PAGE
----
really good post, lt!

    Reply
  • 5. Loreley  |  August 2, 2011 at 4:49 am

    Thank you for writing this. It is a great post.

    I might want to add that foster fathers have to be patient, until the foster child warms up to them. It might take months until the foster child lets them even near them. Don’t force it, but don’t give up either: wait patiently until the foster child is able to trust you.

    Reply
  • 6. AnnMarie Johnson  |  August 2, 2011 at 7:40 am

    Awesome post!!!!

    Reply
  • 7. Beth  |  August 2, 2011 at 8:25 am

    I’m giving this to my husband to read tonight. There really is not any good information like this anywhere else! I love all of these ideas, especially what to do if a trigger happens. I would have never known what to do and probably would have made it worse. Thank you, thank you, thank you!! You are such a blessing in my life.

    Reply
  • 8. April  |  August 2, 2011 at 9:02 am

    Great post, LT.

    Reply
  • 9. butterflysblog  |  August 2, 2011 at 9:44 am

    Sweet LT – what a wonderful post!!! I never would have thought of a code word, and it is such a fantastic idea. I have learned so much from you, and I thank you deeply for it. I also want to thank you for allowing us into your life through this blog; you have added beauty and richness to my life.
    – Butterfly

    Reply
  • 10. Andrew R.  |  August 2, 2011 at 10:27 am

    Hello LT. I am a regular reader, but a new commenter. I am a foster father. My wife and I both read this blog post and feel that this should be required reading by all foster fathers.
    Very few training classes focus specifically on the “father-child” relationship, especially when abuse is present. It can be such a major issue and most new (and some old) foster fathers do not know how to respond and act. Thank you for taking the time to do this.

    Reply
  • 11. megan  |  August 2, 2011 at 10:38 am

    Really helpful post, LT. Last year my husband and I were visiting a family in Ukraine who’s life’s mission is to get kids OUT of orphanages and INTO a family setting. They had a new sibling set (boy and girl) living with them. The little girl wouldn’t really interact with the foster dad and they’d been living there a month. He said he didn’t want to force anything because he suspected she’d been really abused by men in her life. We were celebrating her birthday and the foster dad gently asked for a birthday hug. It was the sweetest moment….unforced and genuine and in the presence of several people (so not secretive/alone). Your tips and advice are really great, LT. Foster care could be so much more successful and you are helping a lot!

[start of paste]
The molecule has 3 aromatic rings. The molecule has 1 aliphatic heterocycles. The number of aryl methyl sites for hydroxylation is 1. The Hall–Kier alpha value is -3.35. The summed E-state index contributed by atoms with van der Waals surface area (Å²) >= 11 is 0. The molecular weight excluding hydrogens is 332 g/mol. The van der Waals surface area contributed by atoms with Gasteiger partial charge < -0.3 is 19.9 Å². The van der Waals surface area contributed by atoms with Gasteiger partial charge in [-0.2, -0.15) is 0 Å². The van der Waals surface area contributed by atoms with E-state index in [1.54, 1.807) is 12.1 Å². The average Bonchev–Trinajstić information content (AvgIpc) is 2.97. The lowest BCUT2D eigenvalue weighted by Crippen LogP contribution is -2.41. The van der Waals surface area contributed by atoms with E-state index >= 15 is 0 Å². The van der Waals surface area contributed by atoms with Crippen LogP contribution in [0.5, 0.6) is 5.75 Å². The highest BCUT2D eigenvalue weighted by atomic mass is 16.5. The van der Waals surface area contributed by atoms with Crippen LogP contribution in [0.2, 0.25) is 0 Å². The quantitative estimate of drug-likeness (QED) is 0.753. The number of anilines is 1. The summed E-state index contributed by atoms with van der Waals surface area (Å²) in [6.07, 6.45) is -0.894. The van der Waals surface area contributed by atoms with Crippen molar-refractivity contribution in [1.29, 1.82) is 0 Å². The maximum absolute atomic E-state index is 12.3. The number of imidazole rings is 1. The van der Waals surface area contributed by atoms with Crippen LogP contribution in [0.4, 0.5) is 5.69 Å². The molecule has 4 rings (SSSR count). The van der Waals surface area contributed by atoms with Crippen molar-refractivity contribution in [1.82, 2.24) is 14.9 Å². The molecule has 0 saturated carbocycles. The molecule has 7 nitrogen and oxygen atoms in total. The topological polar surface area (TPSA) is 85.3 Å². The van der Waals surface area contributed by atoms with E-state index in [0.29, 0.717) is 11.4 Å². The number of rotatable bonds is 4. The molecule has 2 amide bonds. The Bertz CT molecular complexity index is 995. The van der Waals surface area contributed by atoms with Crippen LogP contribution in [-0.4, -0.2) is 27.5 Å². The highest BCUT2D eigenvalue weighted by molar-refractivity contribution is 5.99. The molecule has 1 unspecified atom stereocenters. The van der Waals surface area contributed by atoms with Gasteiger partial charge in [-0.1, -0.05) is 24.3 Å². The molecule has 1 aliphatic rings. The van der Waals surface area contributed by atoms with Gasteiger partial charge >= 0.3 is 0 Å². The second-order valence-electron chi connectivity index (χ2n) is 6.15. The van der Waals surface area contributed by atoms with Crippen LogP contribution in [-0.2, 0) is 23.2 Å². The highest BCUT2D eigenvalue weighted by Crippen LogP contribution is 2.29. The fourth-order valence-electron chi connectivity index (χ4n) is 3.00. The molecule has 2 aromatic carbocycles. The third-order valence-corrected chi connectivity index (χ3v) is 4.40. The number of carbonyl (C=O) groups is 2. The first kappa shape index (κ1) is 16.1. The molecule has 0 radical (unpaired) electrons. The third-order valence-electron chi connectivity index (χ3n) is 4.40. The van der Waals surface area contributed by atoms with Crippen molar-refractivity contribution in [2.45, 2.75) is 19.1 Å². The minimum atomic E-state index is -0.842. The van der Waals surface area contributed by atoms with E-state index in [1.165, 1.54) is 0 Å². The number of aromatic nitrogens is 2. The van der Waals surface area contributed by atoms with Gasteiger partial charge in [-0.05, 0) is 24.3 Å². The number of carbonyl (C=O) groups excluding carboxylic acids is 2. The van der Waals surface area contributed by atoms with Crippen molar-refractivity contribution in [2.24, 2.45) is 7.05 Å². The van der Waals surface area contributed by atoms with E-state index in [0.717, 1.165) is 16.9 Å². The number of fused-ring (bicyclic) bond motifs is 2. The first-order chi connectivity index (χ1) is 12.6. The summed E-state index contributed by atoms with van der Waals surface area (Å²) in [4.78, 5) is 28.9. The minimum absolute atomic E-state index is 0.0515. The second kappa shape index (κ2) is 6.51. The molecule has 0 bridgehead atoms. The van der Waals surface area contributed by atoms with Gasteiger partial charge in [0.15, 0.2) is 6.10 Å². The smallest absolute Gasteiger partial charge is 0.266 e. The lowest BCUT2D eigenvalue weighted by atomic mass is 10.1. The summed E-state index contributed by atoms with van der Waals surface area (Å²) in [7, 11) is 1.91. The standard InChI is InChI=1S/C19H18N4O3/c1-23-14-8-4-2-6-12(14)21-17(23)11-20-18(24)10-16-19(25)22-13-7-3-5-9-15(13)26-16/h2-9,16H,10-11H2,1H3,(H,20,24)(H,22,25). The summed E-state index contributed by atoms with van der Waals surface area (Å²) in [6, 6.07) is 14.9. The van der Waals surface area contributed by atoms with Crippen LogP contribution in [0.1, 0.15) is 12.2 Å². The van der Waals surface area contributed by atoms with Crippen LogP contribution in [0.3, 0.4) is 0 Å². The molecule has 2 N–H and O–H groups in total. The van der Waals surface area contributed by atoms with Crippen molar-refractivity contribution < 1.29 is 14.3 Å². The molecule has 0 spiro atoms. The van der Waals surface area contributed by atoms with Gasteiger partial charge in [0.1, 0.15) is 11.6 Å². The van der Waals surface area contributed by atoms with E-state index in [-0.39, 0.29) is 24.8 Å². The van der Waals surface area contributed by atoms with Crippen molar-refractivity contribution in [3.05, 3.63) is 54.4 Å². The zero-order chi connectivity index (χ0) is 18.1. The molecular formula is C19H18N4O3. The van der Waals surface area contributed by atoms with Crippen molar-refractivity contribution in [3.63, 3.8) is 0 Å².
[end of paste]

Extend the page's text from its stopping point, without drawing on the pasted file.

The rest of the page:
Reply
  • 12. Jen  |  August 2, 2011 at 10:39 am

    Thank you for taking the time to write this. I am sure it wasn’t easy but your kind words or wisdom will surely help thousands out there. You really need to write a book.

    Reply
  • 13. Melissa  |  August 2, 2011 at 11:41 am

    This is very informative and well written. I’m sure it will help a lot of people!

    Reply
  • 14. Crumble  |  August 2, 2011 at 11:47 am

    What an amazing post – so insightful. There are so many useful ideas that are practical and EASY to do. I really, really wish that every foster parent could – at the very least- see your posts for foster Moms and foster Dads.

    Thanks, LT!

    Reply
  • 15. Derika @ TheStrawBerryRoom  |  August 2, 2011 at 11:52 am

    This post is very insightful and informative. You’re really going to help foster fathers figure out the best way to care for their children. How awesome! Keep up the good work, LT.

    Reply
  • 16. Joe  |  August 2, 2011 at 12:04 pm

    LT, I can only imagine the fear and trepidation you must feel even breaching a subject such as this, exposing yourself to blog trolls and criticism. Not to mention the raw difficulty in having to sift through so many bad memories and experiences to weed out the good ones in order to compile them here. That must have been a trying experience, and I admire your courage and bravery to risk all that personal discomfort in order to try to make foster care better for the little ones out there who are enduring it. Props to you, LT!! Thanks so much!

    Although, I didn’t much care for #7.

    (Just kidding. I do most of those things pretty regularly. But then again, I was taught that from early on, so… That’s just a tough one for some guys and I imagine there would be some push back on that. But I’m sure the ladies appreciate you including that one! Hopefully the guys will rise to the challenge!)